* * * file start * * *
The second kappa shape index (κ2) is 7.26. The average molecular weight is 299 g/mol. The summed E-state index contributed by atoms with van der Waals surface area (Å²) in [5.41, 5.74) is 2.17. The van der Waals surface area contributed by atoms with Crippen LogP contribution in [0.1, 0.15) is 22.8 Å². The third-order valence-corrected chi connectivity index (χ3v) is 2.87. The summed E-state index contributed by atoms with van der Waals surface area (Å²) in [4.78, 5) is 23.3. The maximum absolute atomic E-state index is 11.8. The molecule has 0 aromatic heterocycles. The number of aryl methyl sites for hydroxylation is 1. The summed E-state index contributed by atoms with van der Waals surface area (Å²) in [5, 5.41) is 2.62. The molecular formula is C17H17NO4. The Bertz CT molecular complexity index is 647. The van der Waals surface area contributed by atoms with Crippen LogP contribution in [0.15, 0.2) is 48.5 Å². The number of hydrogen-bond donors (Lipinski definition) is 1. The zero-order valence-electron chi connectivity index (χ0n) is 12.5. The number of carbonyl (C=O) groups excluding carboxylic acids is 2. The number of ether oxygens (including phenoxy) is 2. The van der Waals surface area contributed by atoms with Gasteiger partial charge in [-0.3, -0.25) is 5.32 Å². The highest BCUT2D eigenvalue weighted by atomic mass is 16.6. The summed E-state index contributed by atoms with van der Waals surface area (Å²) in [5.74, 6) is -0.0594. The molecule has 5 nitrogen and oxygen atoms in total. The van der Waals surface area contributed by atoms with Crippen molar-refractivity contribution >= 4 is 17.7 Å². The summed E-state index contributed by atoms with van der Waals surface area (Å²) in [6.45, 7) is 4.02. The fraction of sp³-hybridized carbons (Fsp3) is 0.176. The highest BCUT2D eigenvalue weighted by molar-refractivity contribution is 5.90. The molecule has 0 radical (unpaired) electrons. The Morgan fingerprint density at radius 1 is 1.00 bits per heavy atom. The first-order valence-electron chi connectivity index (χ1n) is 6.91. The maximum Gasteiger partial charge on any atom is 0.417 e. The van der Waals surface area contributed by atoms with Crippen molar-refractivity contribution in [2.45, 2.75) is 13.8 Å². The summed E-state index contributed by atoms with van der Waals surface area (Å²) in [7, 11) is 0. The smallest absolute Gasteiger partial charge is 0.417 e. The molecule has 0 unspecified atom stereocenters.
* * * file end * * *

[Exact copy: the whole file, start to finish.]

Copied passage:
The second kappa shape index (κ2) is 7.26. The average molecular weight is 299 g/mol. The summed E-state index contributed by atoms with van der Waals surface area (Å²) in [5.41, 5.74) is 2.17. The van der Waals surface area contributed by atoms with Crippen LogP contribution in [0.1, 0.15) is 22.8 Å². The third-order valence-corrected chi connectivity index (χ3v) is 2.87. The summed E-state index contributed by atoms with van der Waals surface area (Å²) in [4.78, 5) is 23.3. The maximum absolute atomic E-state index is 11.8. The molecule has 0 aromatic heterocycles. The number of aryl methyl sites for hydroxylation is 1. The summed E-state index contributed by atoms with van der Waals surface area (Å²) in [5, 5.41) is 2.62. The molecular formula is C17H17NO4. The Bertz CT molecular complexity index is 647. The van der Waals surface area contributed by atoms with Crippen LogP contribution in [0.15, 0.2) is 48.5 Å². The number of hydrogen-bond donors (Lipinski definition) is 1. The zero-order valence-electron chi connectivity index (χ0n) is 12.5. The number of carbonyl (C=O) groups excluding carboxylic acids is 2. The number of ether oxygens (including phenoxy) is 2. The van der Waals surface area contributed by atoms with Gasteiger partial charge in [-0.3, -0.25) is 5.32 Å². The highest BCUT2D eigenvalue weighted by atomic mass is 16.6. The summed E-state index contributed by atoms with van der Waals surface area (Å²) in [5.74, 6) is -0.0594. The molecule has 5 nitrogen and oxygen atoms in total. The van der Waals surface area contributed by atoms with Crippen molar-refractivity contribution >= 4 is 17.7 Å². The summed E-state index contributed by atoms with van der Waals surface area (Å²) in [6.45, 7) is 4.02. The fraction of sp³-hybridized carbons (Fsp3) is 0.176. The highest BCUT2D eigenvalue weighted by molar-refractivity contribution is 5.90. The molecule has 0 radical (unpaired) electrons. The Morgan fingerprint density at radius 1 is 1.00 bits per heavy atom. The first-order valence-electron chi connectivity index (χ1n) is 6.91. The maximum Gasteiger partial charge on any atom is 0.417 e. The van der Waals surface area contributed by atoms with Crippen molar-refractivity contribution in [2.45, 2.75) is 13.8 Å². The summed E-state index contributed by atoms with van der Waals surface area (Å²) in [7, 11) is 0. The smallest absolute Gasteiger partial charge is 0.417 e. The molecule has 0 unspecified atom stereocenters.